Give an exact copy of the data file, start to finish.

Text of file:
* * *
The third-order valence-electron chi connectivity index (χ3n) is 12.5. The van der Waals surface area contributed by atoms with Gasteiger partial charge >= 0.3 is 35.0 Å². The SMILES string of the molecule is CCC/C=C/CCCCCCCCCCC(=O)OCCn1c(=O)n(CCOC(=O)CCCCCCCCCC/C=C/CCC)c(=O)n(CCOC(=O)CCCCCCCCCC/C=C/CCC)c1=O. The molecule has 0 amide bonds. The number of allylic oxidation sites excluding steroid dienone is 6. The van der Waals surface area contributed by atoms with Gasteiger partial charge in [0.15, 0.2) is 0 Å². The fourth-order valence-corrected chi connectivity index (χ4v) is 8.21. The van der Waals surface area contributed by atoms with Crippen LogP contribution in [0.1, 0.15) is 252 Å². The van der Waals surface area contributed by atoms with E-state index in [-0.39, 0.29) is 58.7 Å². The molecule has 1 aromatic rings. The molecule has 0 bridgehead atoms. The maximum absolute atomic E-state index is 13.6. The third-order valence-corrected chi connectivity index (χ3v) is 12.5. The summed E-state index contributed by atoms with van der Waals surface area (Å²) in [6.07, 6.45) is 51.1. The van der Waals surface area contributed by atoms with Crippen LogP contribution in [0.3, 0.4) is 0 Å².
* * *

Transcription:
The third-order valence-electron chi connectivity index (χ3n) is 12.5. The van der Waals surface area contributed by atoms with Gasteiger partial charge >= 0.3 is 35.0 Å². The SMILES string of the molecule is CCC/C=C/CCCCCCCCCCC(=O)OCCn1c(=O)n(CCOC(=O)CCCCCCCCCC/C=C/CCC)c(=O)n(CCOC(=O)CCCCCCCCCC/C=C/CCC)c1=O. The molecule has 0 amide bonds. The number of allylic oxidation sites excluding steroid dienone is 6. The van der Waals surface area contributed by atoms with Gasteiger partial charge in [0.15, 0.2) is 0 Å². The fourth-order valence-corrected chi connectivity index (χ4v) is 8.21. The van der Waals surface area contributed by atoms with Crippen LogP contribution in [0.1, 0.15) is 252 Å². The van der Waals surface area contributed by atoms with E-state index in [-0.39, 0.29) is 58.7 Å². The molecule has 1 aromatic rings. The molecule has 0 bridgehead atoms. The maximum absolute atomic E-state index is 13.6. The third-order valence-corrected chi connectivity index (χ3v) is 12.5. The summed E-state index contributed by atoms with van der Waals surface area (Å²) in [6.07, 6.45) is 51.1. The van der Waals surface area contributed by atoms with Crippen LogP contribution in [0.3, 0.4) is 0 Å².